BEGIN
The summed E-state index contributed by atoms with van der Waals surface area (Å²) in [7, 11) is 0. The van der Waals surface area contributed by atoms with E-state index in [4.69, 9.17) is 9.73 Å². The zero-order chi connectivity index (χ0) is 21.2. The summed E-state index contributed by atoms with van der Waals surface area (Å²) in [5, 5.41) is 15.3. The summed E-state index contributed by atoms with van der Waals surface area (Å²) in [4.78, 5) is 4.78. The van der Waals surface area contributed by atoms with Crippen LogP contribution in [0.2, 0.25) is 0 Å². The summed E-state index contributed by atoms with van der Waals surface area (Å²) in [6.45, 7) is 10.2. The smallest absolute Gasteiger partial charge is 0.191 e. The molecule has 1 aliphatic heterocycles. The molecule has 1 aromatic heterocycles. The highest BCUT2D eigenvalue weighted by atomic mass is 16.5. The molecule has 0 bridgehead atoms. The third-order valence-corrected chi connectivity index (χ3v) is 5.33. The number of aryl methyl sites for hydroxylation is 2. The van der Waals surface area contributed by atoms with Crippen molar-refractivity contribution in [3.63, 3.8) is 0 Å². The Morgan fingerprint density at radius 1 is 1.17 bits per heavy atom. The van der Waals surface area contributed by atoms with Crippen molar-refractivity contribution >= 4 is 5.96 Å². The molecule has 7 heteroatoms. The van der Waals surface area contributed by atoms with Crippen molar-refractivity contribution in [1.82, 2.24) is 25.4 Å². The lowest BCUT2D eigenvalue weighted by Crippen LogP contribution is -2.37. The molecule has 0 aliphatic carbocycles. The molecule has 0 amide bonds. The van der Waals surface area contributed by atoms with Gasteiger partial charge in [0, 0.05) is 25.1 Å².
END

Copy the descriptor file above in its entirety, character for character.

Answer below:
The summed E-state index contributed by atoms with van der Waals surface area (Å²) in [7, 11) is 0. The van der Waals surface area contributed by atoms with E-state index in [4.69, 9.17) is 9.73 Å². The zero-order chi connectivity index (χ0) is 21.2. The summed E-state index contributed by atoms with van der Waals surface area (Å²) in [5, 5.41) is 15.3. The summed E-state index contributed by atoms with van der Waals surface area (Å²) in [4.78, 5) is 4.78. The van der Waals surface area contributed by atoms with Crippen LogP contribution in [0.2, 0.25) is 0 Å². The summed E-state index contributed by atoms with van der Waals surface area (Å²) in [6.45, 7) is 10.2. The smallest absolute Gasteiger partial charge is 0.191 e. The molecule has 1 aliphatic heterocycles. The molecule has 1 aromatic heterocycles. The highest BCUT2D eigenvalue weighted by atomic mass is 16.5. The molecule has 0 bridgehead atoms. The third-order valence-corrected chi connectivity index (χ3v) is 5.33. The number of aryl methyl sites for hydroxylation is 2. The van der Waals surface area contributed by atoms with Crippen molar-refractivity contribution in [3.63, 3.8) is 0 Å². The Morgan fingerprint density at radius 1 is 1.17 bits per heavy atom. The van der Waals surface area contributed by atoms with Crippen molar-refractivity contribution >= 4 is 5.96 Å². The molecule has 7 heteroatoms. The van der Waals surface area contributed by atoms with Crippen molar-refractivity contribution in [1.82, 2.24) is 25.4 Å². The lowest BCUT2D eigenvalue weighted by Crippen LogP contribution is -2.37. The molecule has 0 aliphatic carbocycles. The molecule has 0 amide bonds. The van der Waals surface area contributed by atoms with Gasteiger partial charge in [0, 0.05) is 25.1 Å².